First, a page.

Taking care on the roads

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TAYSIDE Police is taking part in a campaign aimed at making sure drivers in Angus are prepared for the worst that winter can throw at them.

The campaign begins today (Friday) and will end on Sunday. It will see police forces co-ordinate to promote the importance of road safety and making sure your vehicle is prepared for poor weather.

Although officers will be concentrating on educating drivers, they will also continue to enforce legislation regarding seatbelts, mobile ‘phone use and speeding.

The higher likelihood of adverse weather at this time of year makes it imperative that drivers are aware of safety messages and advice.

Ice and snow are the most commonly perceived dangers, but drivers often do not account for the impact on their journey of high winds, heavy rain or fog.

Tyre grip can be significantly reduced by the presence of heavy rain, standing pools of water, mud, leaves or other debris.

Glare caused by the sun sitting lower in the sky can be exacerbated by a reflective road surface, or a dirty windscreen if windscreen wipers are ineffective or washer fluid is low.

Ensuring that both you and your vehicle are ready for the road is an essential step towards keeping safe when travelling, no matter how short that journey might be.

Tayside Police recommends the following simple steps to all motorists to prepare themselves for the coming Winter.

Get a vehicle service; top up your cooling system with the right anti-freeze; keep windscreen washer bottles topped up and make sure the fluid will not freeze; ensure the battery is fully charged and replace if necessary; Keep front and rear lights clean, dirt can reduce effectiveness significantly; ensure tyres are legal, and have a good level of tread across the full width, ideally 3mm or more and keep them correctly inflated; check, and if necessary replace wiper blades; ensure windows and mirrors are clean and free of condensation, ice, frost or snow; and keep handy clean sunglasses or similar to tackle the low sun.

Drivers should also change their driving style to accommodate the weather: increase the gap between vehicles; drop your speed to allow more slowing down time; always drive with care; a lack of road noise may mean you are driving on ice; when fog reduces visibility to less than 100m use fog lights, but turn them off when conditions improve; the deepest water on a flooded road is usually near the kerb and test your breaks after passing through water.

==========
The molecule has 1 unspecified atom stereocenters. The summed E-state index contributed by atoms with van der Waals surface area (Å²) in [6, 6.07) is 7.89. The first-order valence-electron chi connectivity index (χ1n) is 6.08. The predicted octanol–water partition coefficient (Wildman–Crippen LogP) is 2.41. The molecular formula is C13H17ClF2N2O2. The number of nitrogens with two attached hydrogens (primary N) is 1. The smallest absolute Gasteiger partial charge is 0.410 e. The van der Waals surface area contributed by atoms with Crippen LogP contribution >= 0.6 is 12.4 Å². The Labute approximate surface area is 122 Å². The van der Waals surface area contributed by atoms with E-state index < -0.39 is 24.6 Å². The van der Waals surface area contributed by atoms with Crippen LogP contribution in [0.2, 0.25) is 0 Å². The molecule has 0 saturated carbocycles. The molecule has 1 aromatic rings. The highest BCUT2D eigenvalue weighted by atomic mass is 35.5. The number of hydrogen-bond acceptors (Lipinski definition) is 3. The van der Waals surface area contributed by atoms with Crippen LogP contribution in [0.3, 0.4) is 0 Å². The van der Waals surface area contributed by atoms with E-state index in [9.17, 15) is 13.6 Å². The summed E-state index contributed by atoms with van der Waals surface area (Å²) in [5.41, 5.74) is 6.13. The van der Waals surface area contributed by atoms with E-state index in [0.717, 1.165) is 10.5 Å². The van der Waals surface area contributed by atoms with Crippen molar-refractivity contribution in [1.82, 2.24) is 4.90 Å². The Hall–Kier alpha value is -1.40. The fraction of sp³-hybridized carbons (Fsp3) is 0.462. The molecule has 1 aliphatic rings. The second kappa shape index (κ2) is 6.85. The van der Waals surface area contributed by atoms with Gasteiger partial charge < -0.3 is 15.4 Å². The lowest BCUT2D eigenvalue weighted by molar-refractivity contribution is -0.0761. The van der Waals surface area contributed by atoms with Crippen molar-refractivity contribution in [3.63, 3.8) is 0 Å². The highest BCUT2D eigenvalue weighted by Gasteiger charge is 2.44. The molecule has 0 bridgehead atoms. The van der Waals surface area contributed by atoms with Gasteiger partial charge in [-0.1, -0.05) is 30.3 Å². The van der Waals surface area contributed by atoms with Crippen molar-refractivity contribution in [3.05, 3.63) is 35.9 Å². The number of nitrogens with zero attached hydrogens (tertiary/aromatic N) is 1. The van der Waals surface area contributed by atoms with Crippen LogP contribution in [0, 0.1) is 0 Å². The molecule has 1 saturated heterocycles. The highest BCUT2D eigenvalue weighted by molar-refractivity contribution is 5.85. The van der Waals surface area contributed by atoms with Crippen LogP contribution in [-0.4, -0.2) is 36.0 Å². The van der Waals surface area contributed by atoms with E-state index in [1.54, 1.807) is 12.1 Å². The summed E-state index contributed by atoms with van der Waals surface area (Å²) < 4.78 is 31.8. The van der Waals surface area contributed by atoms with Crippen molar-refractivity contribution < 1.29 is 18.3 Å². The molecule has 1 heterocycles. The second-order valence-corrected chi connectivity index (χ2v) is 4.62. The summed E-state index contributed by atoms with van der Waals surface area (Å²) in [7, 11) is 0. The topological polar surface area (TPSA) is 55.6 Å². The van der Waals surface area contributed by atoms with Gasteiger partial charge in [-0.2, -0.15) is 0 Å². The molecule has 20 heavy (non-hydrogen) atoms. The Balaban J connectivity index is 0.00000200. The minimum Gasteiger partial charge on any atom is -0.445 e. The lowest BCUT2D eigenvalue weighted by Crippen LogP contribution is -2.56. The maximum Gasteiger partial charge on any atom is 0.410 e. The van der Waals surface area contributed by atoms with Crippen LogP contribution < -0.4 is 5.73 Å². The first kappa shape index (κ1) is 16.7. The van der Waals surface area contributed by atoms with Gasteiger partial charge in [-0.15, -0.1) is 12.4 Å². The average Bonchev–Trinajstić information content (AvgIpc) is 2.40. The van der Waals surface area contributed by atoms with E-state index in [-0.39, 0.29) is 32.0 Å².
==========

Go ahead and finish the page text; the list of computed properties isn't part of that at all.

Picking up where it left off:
Drivers should keep the following equipment in their vehicles: ice scraper and de-icer; chamois or microfibre cloth suitable for cleaning windows inside and out; extra windscreen washer fluid and water; a torch; a shovel if snow is expected; warm clothes and a blanket; boots; first aid kit; food and a warm drink in a flask, especially during cold weather.

Head of Roads Policing Chief Inspector Sandy Bowman said: “Last winter thankfully we didn’t have as much snow in our area compared with the previous years, however we did see prolonged periods of heavy rain and flooding. When this is combined with low temperatures this obviously poses a potentially greater hazard.

“If you have to scrape your windows before driving, this should indicate that some stretches of road will in all probability be icy, indeed there may be some areas of ‘black ice’.

“Visibility is crucial and this applies to all road users. Cyclists should ensure that they wear a helmet and preferably fluorescent, high visibility and reflective type clothing.

“Pedestrians should also wear light coloured clothing particularly in areas where there is little street lighting. Remember you may see the car, but can they see you?”

Information on weather conditions in your area can be found at http://www.metoffice.gov.uk.

Up-to-date travel information is available at http://trafficscotland.org.